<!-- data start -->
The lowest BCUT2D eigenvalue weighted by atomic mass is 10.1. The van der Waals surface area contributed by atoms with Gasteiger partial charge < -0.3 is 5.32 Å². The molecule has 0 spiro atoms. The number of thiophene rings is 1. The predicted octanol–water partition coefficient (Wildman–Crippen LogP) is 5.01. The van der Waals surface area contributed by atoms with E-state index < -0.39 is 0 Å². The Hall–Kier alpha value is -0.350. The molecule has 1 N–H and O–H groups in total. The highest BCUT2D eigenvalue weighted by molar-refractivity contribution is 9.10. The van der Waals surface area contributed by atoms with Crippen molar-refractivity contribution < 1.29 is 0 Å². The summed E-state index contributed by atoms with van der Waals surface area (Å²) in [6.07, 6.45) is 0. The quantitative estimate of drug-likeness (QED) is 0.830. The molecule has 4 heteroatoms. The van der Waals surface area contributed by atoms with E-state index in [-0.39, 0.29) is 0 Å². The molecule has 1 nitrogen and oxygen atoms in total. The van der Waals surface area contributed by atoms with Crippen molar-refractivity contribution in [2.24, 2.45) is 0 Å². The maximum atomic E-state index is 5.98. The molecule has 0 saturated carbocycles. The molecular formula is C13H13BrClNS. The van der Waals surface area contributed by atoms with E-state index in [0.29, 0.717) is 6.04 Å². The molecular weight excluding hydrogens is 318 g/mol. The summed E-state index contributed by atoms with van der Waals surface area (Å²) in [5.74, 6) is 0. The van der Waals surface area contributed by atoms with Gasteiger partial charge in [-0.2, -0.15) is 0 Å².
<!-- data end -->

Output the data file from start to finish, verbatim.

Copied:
The lowest BCUT2D eigenvalue weighted by atomic mass is 10.1. The van der Waals surface area contributed by atoms with Gasteiger partial charge < -0.3 is 5.32 Å². The molecule has 0 spiro atoms. The number of thiophene rings is 1. The predicted octanol–water partition coefficient (Wildman–Crippen LogP) is 5.01. The van der Waals surface area contributed by atoms with E-state index < -0.39 is 0 Å². The Hall–Kier alpha value is -0.350. The molecule has 1 N–H and O–H groups in total. The highest BCUT2D eigenvalue weighted by molar-refractivity contribution is 9.10. The van der Waals surface area contributed by atoms with Crippen molar-refractivity contribution < 1.29 is 0 Å². The summed E-state index contributed by atoms with van der Waals surface area (Å²) in [6.07, 6.45) is 0. The quantitative estimate of drug-likeness (QED) is 0.830. The molecule has 4 heteroatoms. The van der Waals surface area contributed by atoms with E-state index in [-0.39, 0.29) is 0 Å². The molecule has 1 nitrogen and oxygen atoms in total. The van der Waals surface area contributed by atoms with Crippen molar-refractivity contribution in [2.24, 2.45) is 0 Å². The maximum atomic E-state index is 5.98. The molecule has 0 saturated carbocycles. The molecular formula is C13H13BrClNS. The van der Waals surface area contributed by atoms with E-state index in [0.29, 0.717) is 6.04 Å². The molecular weight excluding hydrogens is 318 g/mol. The summed E-state index contributed by atoms with van der Waals surface area (Å²) in [5.74, 6) is 0. The van der Waals surface area contributed by atoms with Gasteiger partial charge in [-0.2, -0.15) is 0 Å².